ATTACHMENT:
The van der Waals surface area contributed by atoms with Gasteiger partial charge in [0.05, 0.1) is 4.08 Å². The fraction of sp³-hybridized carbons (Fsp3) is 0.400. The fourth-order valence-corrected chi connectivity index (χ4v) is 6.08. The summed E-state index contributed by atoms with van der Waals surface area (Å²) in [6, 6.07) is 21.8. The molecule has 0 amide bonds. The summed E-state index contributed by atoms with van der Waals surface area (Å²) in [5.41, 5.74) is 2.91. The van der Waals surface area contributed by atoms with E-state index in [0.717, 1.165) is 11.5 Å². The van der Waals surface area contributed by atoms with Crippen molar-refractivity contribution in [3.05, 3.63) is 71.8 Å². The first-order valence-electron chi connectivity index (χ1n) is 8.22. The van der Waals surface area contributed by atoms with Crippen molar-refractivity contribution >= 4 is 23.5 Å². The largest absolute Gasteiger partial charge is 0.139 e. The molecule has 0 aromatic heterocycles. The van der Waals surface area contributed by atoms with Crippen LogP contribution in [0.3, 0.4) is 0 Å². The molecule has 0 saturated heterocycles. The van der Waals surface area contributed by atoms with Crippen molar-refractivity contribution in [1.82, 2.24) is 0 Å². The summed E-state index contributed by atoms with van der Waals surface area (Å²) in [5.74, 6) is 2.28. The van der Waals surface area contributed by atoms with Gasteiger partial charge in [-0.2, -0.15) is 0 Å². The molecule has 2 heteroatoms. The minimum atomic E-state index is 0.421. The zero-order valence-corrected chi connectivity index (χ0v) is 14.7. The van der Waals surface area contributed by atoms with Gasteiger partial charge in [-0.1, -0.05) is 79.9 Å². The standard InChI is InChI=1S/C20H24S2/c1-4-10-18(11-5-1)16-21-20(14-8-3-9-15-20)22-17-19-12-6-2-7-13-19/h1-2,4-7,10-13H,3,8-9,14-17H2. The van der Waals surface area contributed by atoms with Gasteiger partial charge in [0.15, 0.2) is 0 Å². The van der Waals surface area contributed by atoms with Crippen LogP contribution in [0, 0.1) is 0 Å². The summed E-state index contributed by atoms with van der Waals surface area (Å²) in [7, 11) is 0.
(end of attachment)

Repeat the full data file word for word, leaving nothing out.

The van der Waals surface area contributed by atoms with Gasteiger partial charge in [0.05, 0.1) is 4.08 Å². The fraction of sp³-hybridized carbons (Fsp3) is 0.400. The fourth-order valence-corrected chi connectivity index (χ4v) is 6.08. The summed E-state index contributed by atoms with van der Waals surface area (Å²) in [6, 6.07) is 21.8. The molecule has 0 amide bonds. The summed E-state index contributed by atoms with van der Waals surface area (Å²) in [5.41, 5.74) is 2.91. The van der Waals surface area contributed by atoms with E-state index in [0.717, 1.165) is 11.5 Å². The van der Waals surface area contributed by atoms with Crippen molar-refractivity contribution in [3.05, 3.63) is 71.8 Å². The first-order valence-electron chi connectivity index (χ1n) is 8.22. The van der Waals surface area contributed by atoms with Crippen molar-refractivity contribution >= 4 is 23.5 Å². The largest absolute Gasteiger partial charge is 0.139 e. The molecule has 0 aromatic heterocycles. The van der Waals surface area contributed by atoms with Crippen LogP contribution in [0.3, 0.4) is 0 Å². The molecule has 0 saturated heterocycles. The van der Waals surface area contributed by atoms with Crippen molar-refractivity contribution in [1.82, 2.24) is 0 Å². The summed E-state index contributed by atoms with van der Waals surface area (Å²) in [5.74, 6) is 2.28. The van der Waals surface area contributed by atoms with Gasteiger partial charge in [-0.2, -0.15) is 0 Å². The molecule has 2 heteroatoms. The minimum atomic E-state index is 0.421. The zero-order valence-corrected chi connectivity index (χ0v) is 14.7. The van der Waals surface area contributed by atoms with Gasteiger partial charge in [-0.1, -0.05) is 79.9 Å². The standard InChI is InChI=1S/C20H24S2/c1-4-10-18(11-5-1)16-21-20(14-8-3-9-15-20)22-17-19-12-6-2-7-13-19/h1-2,4-7,10-13H,3,8-9,14-17H2. The van der Waals surface area contributed by atoms with Gasteiger partial charge in [0.15, 0.2) is 0 Å². The van der Waals surface area contributed by atoms with Crippen LogP contribution in [0, 0.1) is 0 Å². The summed E-state index contributed by atoms with van der Waals surface area (Å²) in [7, 11) is 0.